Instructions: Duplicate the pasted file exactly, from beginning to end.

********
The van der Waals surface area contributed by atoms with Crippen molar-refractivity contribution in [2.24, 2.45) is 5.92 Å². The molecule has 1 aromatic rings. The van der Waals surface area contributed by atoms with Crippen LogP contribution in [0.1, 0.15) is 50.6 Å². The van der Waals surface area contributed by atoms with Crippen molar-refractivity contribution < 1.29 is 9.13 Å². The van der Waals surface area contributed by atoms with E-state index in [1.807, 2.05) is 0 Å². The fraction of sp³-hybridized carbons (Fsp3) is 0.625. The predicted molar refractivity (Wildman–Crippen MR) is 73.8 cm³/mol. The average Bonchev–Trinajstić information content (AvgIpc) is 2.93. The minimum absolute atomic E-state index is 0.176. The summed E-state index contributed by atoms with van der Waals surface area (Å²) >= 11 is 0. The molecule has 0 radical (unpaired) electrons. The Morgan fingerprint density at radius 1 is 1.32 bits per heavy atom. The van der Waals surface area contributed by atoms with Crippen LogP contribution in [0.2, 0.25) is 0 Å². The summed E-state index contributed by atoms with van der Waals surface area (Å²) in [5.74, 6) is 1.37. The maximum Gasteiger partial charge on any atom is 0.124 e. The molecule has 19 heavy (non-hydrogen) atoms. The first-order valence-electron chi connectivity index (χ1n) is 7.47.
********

The van der Waals surface area contributed by atoms with Crippen molar-refractivity contribution in [2.24, 2.45) is 5.92 Å². The molecule has 1 aromatic rings. The van der Waals surface area contributed by atoms with Crippen LogP contribution in [0.1, 0.15) is 50.6 Å². The van der Waals surface area contributed by atoms with Crippen molar-refractivity contribution < 1.29 is 9.13 Å². The van der Waals surface area contributed by atoms with E-state index in [1.807, 2.05) is 0 Å². The fraction of sp³-hybridized carbons (Fsp3) is 0.625. The predicted molar refractivity (Wildman–Crippen MR) is 73.8 cm³/mol. The average Bonchev–Trinajstić information content (AvgIpc) is 2.93. The minimum absolute atomic E-state index is 0.176. The summed E-state index contributed by atoms with van der Waals surface area (Å²) >= 11 is 0. The molecule has 0 radical (unpaired) electrons. The Morgan fingerprint density at radius 1 is 1.32 bits per heavy atom. The van der Waals surface area contributed by atoms with Crippen LogP contribution in [0.2, 0.25) is 0 Å². The summed E-state index contributed by atoms with van der Waals surface area (Å²) in [5.74, 6) is 1.37. The maximum Gasteiger partial charge on any atom is 0.124 e. The molecule has 19 heavy (non-hydrogen) atoms. The first-order valence-electron chi connectivity index (χ1n) is 7.47.